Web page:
Objective: While nuclear myocardial perfusion imaging (MPI) offers many benefits to patients with known or suspected cardiovascular disease, concerns exist regarding radiationassociated health effects. Little is known regarding MPI practice in Africa. We sought to characterise radiation doses and the use of MPI best practices that could minimise radiation in African nuclear cardiology laboratories, and compare these to practice worldwide. Methods: Demographics and clinical characteristics were collected for a consecutive sample of 348 patients from 12 laboratories in six African countries over a one-week period from March to April 2013. Radiation effective dose (ED) was estimated for each patient. A quality index (QI) enumerating adherence to eight best practices, identified a priori by an IAEA expert panel, was calculated for each laboratory. We compared these metrics with those from 7 563 patients from 296 laboratories outside Africa. Results: Median (interquartile range) patient ED in Africa was similar to that of the rest of the world [9.1 (5.1-15.6) vs 10.3 mSv (6.8-12.6), p = 0.14], although a larger proportion of African patients received a low ED, ≤ 9 mSv targeted in societal recommendations (49.7 vs 38.2%, p < 0.001). Bestpractice adherence was higher among African laboratories (QI score: 6.3 ± 1.2 vs 5.4 ± 1.3, p = 0.013). However, median ED varied significantly among African laboratories (range: 2.0-16.3 mSv; p < 0.0001) and QI range was 4-8. Conclusion: Patient radiation dose from MPI in Africa was similar to that in the rest of the world, and adherence to best practices was relatively high in African laboratories. Nevertheless there remain opportunities to further reduce radiation exposure to African patients from MPI.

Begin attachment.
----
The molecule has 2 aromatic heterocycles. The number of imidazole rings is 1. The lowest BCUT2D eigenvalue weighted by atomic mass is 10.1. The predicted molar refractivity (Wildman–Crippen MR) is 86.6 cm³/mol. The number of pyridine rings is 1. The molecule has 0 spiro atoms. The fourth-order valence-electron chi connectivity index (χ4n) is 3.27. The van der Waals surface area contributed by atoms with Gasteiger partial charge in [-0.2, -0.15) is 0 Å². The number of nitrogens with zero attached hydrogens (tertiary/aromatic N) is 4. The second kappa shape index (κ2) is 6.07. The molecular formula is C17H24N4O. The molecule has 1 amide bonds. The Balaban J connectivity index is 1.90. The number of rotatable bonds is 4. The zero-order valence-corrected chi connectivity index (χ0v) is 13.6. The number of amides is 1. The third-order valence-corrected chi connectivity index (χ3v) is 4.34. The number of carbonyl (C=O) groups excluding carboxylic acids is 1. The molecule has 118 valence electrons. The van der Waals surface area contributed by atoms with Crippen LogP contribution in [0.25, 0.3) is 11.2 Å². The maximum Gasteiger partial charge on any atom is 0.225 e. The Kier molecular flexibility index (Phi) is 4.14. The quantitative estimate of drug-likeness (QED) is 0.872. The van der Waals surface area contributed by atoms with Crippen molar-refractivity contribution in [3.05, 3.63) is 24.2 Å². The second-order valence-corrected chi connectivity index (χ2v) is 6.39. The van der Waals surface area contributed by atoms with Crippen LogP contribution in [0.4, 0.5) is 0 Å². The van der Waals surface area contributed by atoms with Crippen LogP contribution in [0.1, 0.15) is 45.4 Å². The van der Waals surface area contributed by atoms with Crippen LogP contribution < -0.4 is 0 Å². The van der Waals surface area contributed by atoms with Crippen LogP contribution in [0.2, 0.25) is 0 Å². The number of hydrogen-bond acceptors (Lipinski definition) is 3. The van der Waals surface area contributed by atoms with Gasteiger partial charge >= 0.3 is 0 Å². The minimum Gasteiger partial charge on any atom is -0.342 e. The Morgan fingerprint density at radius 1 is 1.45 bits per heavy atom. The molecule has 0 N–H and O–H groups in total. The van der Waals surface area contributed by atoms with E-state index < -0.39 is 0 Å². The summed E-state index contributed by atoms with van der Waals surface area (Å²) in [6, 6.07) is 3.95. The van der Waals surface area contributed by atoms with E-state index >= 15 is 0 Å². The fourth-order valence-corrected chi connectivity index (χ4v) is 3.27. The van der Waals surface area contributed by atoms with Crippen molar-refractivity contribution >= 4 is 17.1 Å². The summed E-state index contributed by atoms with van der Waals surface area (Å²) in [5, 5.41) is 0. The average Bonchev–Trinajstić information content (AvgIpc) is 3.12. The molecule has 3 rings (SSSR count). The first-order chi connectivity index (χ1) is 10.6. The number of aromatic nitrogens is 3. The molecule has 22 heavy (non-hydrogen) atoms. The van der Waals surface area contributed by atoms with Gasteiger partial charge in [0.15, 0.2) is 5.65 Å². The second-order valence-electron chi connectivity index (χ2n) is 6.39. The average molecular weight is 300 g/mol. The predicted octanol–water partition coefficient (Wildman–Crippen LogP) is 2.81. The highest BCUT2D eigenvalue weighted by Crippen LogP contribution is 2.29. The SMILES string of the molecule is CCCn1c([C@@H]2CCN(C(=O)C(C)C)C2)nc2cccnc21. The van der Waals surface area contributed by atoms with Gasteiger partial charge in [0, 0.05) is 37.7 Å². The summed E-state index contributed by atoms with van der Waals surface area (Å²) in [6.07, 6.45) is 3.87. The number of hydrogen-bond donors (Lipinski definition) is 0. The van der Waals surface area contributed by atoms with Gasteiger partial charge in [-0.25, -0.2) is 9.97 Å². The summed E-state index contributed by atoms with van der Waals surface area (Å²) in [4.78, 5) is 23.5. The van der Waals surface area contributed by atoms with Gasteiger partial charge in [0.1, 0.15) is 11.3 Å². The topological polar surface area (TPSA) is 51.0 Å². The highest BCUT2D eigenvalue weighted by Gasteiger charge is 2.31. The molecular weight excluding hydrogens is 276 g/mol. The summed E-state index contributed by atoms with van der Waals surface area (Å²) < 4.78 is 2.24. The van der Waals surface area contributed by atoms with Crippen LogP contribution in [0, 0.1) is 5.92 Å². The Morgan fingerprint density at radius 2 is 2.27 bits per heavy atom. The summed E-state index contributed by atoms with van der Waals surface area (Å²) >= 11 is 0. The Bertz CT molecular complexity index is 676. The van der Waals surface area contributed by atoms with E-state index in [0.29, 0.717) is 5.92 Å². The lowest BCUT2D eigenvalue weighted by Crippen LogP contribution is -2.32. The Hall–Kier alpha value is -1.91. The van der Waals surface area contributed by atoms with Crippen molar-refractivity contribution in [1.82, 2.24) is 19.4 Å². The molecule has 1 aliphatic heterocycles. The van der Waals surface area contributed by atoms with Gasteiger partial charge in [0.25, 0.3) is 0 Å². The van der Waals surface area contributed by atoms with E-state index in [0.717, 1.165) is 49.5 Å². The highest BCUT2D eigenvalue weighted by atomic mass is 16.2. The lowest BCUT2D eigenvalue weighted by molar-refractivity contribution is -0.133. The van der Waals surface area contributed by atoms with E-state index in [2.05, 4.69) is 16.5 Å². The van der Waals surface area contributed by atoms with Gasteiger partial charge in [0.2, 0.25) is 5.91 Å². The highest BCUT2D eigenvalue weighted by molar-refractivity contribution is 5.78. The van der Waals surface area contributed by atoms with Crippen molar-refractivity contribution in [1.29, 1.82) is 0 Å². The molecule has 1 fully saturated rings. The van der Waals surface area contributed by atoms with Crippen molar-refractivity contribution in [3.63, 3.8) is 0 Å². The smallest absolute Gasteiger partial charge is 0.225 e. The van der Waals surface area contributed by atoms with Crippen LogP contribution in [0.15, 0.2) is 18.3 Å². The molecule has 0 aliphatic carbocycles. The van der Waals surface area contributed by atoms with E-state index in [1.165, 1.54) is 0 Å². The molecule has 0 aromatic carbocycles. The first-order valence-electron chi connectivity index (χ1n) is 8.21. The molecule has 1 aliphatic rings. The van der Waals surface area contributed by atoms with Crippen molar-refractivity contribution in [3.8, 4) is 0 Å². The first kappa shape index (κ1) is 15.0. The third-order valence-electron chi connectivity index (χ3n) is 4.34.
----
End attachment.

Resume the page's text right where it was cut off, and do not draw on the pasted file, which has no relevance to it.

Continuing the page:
- Best practices
- Effective dose
- Myocardial perfusion imaging
ASJC Scopus subject areas
- Cardiology and Cardiovascular Medicine